Now Best Defenses is, fortunately, different to its predecessor taking that more action orientated slant but also drawing on Star Trek's rich character base to add a slab of continuity to the proceedings. Klingons, Romulans and Vulcans all have their place at David Mack's table including such franchise returnees as Gorkon (The Undiscovered Country) and Spock's father Sarek although whether all their presences are necessary is a bit borderline.

Again the action content is pretty heavy and there are now several different threads to manage so skipping book one is not an option. There's the conference, Number One's activities in the alternative dimension plus the goings on aboard a Romulan Bird of Prey to balance and remember. It's not as linear as Captain to Captain but the amount of information and development that happens in Best Defenses cannot be ignored in any sense. 

As for characters Kirk and the Enterprise crew are faithfully recreated and I find with authors such as Mack and Cox they tend to avoid the use of colloquialisms that jar you out of the 23rd Century environment. It's faithful to the show and with this being the Legacy trilogy it would be silly to expect anything less than an indulgent - and period accurate - read. While Mack has Sarek pinned well there are times he almost slips into an action hero role but one representation i just couldn't grip properly was Gorkon. The soft spoken statesman from The Undiscovered Country might be a fair few years away but there's very little hint of that personality within Best Defenses and more so in Purgatory's Key. For some reason he is most certainly cast in a more active and warrior-like Klingon role than you appreciate in the sixth classic movie. Sadly it's a blip that does give me a grumble in an otherwise highly enjoyable trilogy of books.

The supreme issue with this book and by association the trilogy is that the wrapping up of the various strands is done in a smattering of pages and seems to be over before it's even started. Ok there's a little bit of cleanup work after that but the drawing together of (most of) the story elements does feel a little rushed given the 900 page build up. As a trilogy it really does offer lots through the first two books with the second not just a place holder and instead building and adding to Captain to Captain. Problem is that there's a lot left for Purgatory's Key to do and even with a 340 page offering to round everything out it still felt a little incomplete and hurried.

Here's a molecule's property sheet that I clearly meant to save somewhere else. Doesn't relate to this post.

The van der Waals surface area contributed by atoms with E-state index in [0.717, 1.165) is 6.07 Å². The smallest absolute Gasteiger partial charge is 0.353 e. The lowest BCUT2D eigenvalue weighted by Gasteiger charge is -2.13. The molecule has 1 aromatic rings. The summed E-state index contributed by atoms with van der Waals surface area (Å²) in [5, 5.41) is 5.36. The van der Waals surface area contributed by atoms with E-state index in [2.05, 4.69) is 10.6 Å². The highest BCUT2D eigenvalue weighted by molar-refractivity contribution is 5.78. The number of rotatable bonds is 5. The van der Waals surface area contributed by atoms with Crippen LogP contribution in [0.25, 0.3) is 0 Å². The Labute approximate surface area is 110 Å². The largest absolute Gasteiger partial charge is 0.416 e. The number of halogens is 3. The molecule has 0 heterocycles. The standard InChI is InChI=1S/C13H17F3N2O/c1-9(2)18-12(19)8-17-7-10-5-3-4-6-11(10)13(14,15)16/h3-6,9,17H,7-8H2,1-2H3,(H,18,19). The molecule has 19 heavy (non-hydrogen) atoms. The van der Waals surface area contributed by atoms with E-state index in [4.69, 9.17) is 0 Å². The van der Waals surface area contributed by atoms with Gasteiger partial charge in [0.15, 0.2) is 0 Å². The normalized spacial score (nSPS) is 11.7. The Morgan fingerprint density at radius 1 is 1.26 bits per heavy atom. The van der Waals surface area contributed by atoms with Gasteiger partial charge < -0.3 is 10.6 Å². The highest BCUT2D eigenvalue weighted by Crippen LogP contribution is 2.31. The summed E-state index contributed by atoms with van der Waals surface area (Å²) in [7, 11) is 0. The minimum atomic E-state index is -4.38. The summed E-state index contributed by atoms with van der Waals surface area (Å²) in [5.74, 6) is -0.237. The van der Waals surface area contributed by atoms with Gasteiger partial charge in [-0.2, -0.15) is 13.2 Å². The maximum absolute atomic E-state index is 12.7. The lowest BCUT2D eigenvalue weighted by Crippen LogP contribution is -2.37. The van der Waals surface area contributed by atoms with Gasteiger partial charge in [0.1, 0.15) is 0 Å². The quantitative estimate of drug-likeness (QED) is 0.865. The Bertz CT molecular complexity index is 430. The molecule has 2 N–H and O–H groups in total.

The writing itself is solid and there's no schoolboy errors here but the quality of the end result is just tarnished by that breakneck pace to clean everything up nicely. I could have more than abided a few loose strands left floating for future stories but alas that doesn't happen although I would welcome some more novels to feature Number One now that she's stepped into the limelight here - so much potential. 

The Legacies trilogy is a grand milestone in the literary series however its memory might fade pretty quickly especially since there's the rather impressive Prey trilogy right after it...

Was Legacies the trilogy we deserved for the 50th anniversary? Were you wanting more or something totally different?